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Impact Lives

How an MSN Helps Solve Today’s Health Care Challenges

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Health care is constantly evolving. To keep pace, health care professionals need to obtain more knowledge and skills to meet the needs of this rapidly-changing industry. For example, doctors must now have eight or more years of education and today’s physical therapists typically have a master’s or doctoral degree. A Master of Science in Nursing (MSN) gives nurses the additional knowledge and credentials needed to stay relevant in a changing industry. Additionally, hospitals and health care facilities are hiring more nurses who have earned an MSN so demand for nurses with this degree is increasing. Not only are nurses with an MSN more prepared, they have the ability to earn higher salaries and are eligible for additional workplace opportunities.

Furthermore, having more nurses with MSN degrees will help with some of today’s biggest health care challenges:

  • Problem: Shortage of primary care physicians
    There has been a shortage of primary care physicians for decades. It is predicted that by 2025, the United States could face a shortage of 90,000 doctors. As a result, advanced practice nurses are in high demand as a way to help fill the void.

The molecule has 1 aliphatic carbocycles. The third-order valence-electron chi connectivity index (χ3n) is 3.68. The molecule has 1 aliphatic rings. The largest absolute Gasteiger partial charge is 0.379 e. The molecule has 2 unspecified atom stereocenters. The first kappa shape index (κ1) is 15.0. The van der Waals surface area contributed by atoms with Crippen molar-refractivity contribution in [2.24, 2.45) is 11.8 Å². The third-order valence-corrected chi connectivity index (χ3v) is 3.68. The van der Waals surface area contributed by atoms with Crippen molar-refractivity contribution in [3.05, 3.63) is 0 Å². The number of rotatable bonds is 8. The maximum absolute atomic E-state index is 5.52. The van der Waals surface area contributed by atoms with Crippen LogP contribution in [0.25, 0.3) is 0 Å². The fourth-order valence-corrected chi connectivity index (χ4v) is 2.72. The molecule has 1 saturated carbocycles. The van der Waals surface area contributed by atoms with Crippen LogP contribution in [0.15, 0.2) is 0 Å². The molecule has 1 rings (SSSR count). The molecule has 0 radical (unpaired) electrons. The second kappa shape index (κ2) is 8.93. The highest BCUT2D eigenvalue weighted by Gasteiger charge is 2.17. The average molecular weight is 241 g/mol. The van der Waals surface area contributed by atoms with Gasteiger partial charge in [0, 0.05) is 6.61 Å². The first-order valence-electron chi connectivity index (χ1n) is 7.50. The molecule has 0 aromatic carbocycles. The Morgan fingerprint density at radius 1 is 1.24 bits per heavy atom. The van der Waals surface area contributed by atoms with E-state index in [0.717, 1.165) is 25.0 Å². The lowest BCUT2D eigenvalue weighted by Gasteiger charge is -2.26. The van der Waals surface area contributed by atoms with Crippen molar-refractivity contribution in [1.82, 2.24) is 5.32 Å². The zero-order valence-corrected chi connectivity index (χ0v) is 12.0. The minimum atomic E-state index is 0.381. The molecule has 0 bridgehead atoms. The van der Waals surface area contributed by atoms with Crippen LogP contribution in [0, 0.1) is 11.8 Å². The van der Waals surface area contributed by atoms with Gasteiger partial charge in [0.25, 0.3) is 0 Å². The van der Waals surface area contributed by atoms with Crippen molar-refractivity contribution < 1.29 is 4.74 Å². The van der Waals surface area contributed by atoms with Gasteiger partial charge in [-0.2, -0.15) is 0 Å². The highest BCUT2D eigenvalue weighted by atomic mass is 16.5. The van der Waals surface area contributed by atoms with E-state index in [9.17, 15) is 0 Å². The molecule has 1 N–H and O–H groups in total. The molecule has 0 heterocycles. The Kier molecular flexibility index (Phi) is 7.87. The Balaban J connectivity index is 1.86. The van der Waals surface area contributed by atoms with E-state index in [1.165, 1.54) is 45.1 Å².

Solution: To help solve for the shortage of primary care physicians, many states are considering legislation to compensate nurse practitioners and nurse midwives the same amount as physicians receive for performing similar services. Often, in order to qualify for an advanced practice nurse position, one must have a minimum of an MSN degree.

  • Problem: Hospitals aren’t ready for new patient care challenges
    Advances in technology are leading to swift changes in patient care and nurses aren’t always ready to implement new techniques when they are introduced in their facilities.

    Solution: Graduate degrees allow nurses to specialize in many different areas and stay up to date with the latest advances in patient care.

  • Problem: Shortage of educators
    Nursing schools are actually turning qualified applicants away because they lack teachers for the additional students. Studies show that in 2010, more than 67,000 promising applicants were turned away from nursing schools due to a lack of instructors.

    Solution: Nurse educators are in huge demand and an MSN degree qualifies nurses to teach and lead clinical classes for other nurses. A master’s degree is also the gateway to a PhD and a career in higher education.

Think you are too busy to earn an MSN? You aren’t alone. Earning a master’s degree takes serious commitment, and many nurses wonder how they’ll fit more into their busy schedules. Fortunately, today there are more options than ever before. Online programs can provide the flexibility many nurses need to fit studying in around their busy schedules. Most online programs simply require that you take one course at a time and there are many scholarships and grants to help you cover the cost.

Looking to be a part of the solution to help solve some of today’s biggest health care challenges? Learn more about how you can do so with the online Master’s in Nursing program at Benedictine University by calling us at (866) 295-3104 or visiting us at http://online.ben.edu/programs/msn.

Additional information can be found at: http://www.hrsa.gov/advisorycommittees/bhpradvisory/nacnep/reports/eighthreport.pdf